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A little interesting about space life.
We have known since 1995 that our Solar System is far from unique in the Cosmic scheme of things, and that there are a vast number of planets that circle stars beyond our own Sun. Furthermore, some of these extrasolar planets probably have moons just like most of the planets in our Sun's family. These faraway exomoons are enticing little worlds of wonder and mystery--and possibly even life.
and here is another
Moons are natural satellites that orbit another body that, in turn, circles its parent-star. A moon is held in place by both its own gravity and the gravitational grip of its host planet. Some planets have moons; some do not. Several asteroids in our Solar System also are orbited by very small moons--and some dwarf planets, such as Pluto, also have moons. One of Pluto's five moons, Charon, is almost 50% the size of Pluto. For this reason, the two frozen worlds inhabiting our Solar System's remote twilight zone, are sometimes classified as a double-planet.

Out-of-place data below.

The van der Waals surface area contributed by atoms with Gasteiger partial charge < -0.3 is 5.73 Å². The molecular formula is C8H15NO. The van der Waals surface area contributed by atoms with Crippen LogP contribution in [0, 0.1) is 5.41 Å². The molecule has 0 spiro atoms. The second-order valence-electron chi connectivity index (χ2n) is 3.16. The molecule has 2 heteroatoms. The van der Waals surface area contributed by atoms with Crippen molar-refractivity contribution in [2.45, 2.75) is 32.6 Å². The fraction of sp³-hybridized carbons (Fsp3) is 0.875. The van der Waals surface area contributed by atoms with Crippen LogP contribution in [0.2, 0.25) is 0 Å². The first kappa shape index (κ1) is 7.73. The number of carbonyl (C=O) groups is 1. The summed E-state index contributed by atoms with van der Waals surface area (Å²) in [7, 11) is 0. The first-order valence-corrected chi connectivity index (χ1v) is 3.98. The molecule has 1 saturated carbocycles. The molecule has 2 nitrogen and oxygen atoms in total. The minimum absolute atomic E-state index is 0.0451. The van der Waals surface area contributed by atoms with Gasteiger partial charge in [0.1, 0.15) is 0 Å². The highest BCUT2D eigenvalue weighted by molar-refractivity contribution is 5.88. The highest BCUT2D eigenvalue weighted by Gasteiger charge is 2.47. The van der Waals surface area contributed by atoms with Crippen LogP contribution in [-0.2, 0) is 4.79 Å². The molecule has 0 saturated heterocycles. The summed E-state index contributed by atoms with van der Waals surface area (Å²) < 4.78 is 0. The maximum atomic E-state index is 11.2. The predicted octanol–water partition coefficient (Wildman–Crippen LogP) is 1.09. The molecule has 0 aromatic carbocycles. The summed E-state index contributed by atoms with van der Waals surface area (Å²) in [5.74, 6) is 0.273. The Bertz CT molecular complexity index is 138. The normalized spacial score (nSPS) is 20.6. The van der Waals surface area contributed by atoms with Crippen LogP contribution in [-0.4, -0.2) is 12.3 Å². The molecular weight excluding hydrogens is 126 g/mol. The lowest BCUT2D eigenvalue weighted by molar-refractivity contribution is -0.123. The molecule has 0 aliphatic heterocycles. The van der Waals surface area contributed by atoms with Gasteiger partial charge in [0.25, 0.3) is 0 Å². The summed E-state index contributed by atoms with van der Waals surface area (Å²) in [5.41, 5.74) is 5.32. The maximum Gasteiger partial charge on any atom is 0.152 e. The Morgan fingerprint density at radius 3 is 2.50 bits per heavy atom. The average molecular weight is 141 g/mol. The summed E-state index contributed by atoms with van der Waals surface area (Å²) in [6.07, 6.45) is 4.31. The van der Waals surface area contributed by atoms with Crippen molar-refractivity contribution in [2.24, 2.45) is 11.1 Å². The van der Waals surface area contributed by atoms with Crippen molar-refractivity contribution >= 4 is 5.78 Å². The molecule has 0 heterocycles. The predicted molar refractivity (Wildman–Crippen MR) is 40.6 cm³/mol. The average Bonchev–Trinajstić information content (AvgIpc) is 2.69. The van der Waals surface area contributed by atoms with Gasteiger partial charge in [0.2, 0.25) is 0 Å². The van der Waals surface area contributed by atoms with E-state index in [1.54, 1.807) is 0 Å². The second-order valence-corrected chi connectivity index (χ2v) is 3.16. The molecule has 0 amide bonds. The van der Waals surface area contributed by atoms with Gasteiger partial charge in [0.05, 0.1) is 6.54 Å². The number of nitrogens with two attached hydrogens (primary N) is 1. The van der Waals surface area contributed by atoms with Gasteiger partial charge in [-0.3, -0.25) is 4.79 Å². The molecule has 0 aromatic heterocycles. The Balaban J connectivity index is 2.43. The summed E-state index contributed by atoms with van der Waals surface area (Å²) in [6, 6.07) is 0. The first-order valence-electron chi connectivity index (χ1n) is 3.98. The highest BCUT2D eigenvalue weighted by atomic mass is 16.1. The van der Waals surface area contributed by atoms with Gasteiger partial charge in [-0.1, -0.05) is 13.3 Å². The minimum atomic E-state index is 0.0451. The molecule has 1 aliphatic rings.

In addition, this new study weakens certain theories that some planetary scientists suggest as explanations for the formation of other rocky, terrestrial planets like Venus and Mars, Dr. Jacobson believes.
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Therefore, the planetary ring-spreading model can explain how the majority of regular moons were born in our Solar System.
According to this theory, the Saturn system began with a family of several relatively large moons, analogous to the four large Galilean moons of Jupiter--Io, Europa, Ganymede, and Callisto. However, strange and violent things happened in the Saturn system that drove its large moons onto a collision course with destiny. According to the theory, there were a few dramatic moon mergers, forming the Titan that we now know--but there was also a sufficiently large quantity of moon-stuff left over from the collisions to create the icy mid-sized satellites--Mimas, Iapetus, Enceladus, Tethys, Dione, and Rhea!
The moment that man stepped foot on the moon is definitely one of the more admirable historical moments of all time. Being that it is so admirable and so absolutely intriguing that this event actually occurred; many people want to learn more about it. Apollo 11 trivia is helpful to those who want to learn a great deal of information about this voyage into space in a very short period of time. In fact, several of the facts that you would learn through trivia would take you hours, if not days, to find in a book - or even surfing online.